Taste of Dublin’s four-day playground-themed odyssey of food, entertainment and drinks kicks off tomorrow, June 14th, and we can’t wait to get tasting.
Taste of Dublin is synonymous with quality culinary experiences and gastronomic delights. Now in its 13th year, the festival organisers have carried out research on what shapes a “foodie,” those curious and discerning individuals who enjoy dining experiences above all else.
“There is no doubt that we have a very strong food culture in Ireland, with an exceptional interest in cooking, eating out and enjoying experiences related to gastronomy,” commented Avril Bannerton, Managing Director of Taste of Dublin.
“Celebrity chefs such as Hugh Fearnley-Whittingstall, Kevin Dundon and Rachel Allen — all of whom will be at this year’s Taste of Dublin — deserve huge credit for introducing people to food experiences both outside and inside the home,” she added.
“Food lovers are really in for an amazing treat this year at Taste of Dublin. To know more about how people realise a love of food through experiences and throughout their lives is really interesting. Variety really is the key and we love offering so many diverse attractions and demos that really inform and educate.”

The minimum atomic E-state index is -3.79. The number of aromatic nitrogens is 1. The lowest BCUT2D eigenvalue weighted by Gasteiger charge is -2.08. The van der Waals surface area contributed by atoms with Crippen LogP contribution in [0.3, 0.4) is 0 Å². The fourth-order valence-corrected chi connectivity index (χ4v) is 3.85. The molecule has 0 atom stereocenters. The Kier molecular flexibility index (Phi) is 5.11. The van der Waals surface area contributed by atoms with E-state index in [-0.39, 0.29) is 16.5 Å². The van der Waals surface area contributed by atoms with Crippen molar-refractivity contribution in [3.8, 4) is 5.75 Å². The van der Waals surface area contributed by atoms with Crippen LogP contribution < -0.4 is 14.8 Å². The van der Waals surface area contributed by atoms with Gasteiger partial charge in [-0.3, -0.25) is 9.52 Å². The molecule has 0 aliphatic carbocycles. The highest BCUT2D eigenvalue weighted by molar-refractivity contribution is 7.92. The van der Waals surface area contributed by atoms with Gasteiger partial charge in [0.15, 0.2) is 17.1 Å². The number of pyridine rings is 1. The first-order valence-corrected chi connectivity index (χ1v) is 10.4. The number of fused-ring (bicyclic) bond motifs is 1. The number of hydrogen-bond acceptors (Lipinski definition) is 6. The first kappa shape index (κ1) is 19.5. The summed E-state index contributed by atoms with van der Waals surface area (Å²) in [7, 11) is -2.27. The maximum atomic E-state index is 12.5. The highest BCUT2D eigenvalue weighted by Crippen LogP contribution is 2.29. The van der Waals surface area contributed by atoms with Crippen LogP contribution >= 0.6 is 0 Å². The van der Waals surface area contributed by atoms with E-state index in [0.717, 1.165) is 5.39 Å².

Taste of Dublin asked, “How does one becomes a ‘foodie’ — where food is a delight to make and eat and not just fuel? Is it nature or nurture? Does an individual have a formative experience that makes them become a food lover? Is our background an important aspect?”
Other questions asked included “Do you have a well-equipped kitchen?” and “Do you prefer to eat out?”
The survey provided interesting results:
- 38% developed a love of food, ingredients and eating out as adults
- 35% owe their foodie-ness to their upbringing, during which a love of cooking was fostered
- Some 21% realised a love of food as teenagers
- And 6% said they have only recently gained an interest in food — proving that it’s never too late!
Some had a formative experience as children or teenagers, such as trying scampi in Kilkenny as a child, enjoying tapas in San Sebastian or lobster rolls in Nova Scotia, with 21% saying a special positive experience of food made them more interested in food and ingredients in general.
51% said they like to improvise with ingredients and utensils as they go along, buying what they need when they need it for a recipe.
Being a foodie has now evolved into a social leadership role, with 80% saying they know “the skinny” on the latest restaurants and food festivals and would generally inform friends and family about what’s new in their city or town and make decisions about where to eat.
Over 54% said they loved to cook, while the rest preferred to be cooked for!
Top experiences at Taste of Dublin this year include specially tailored ‘Food Lover’s Playground’ themed menus, the Roe & Co. Tram where attendees can enjoy whiskey cocktails in a specially reconstructed tram, top chef talent with Irish and International chefs, musical entertainment, family afternoons and cuisine from Korea, China, Thailand, Spain and, of course, Ireland.
To get even more of a flavour of everything on offer at this year’s Taste of Dublin, and to purchase tickets (on sale from €15), visit www.tasteofdublin.ie.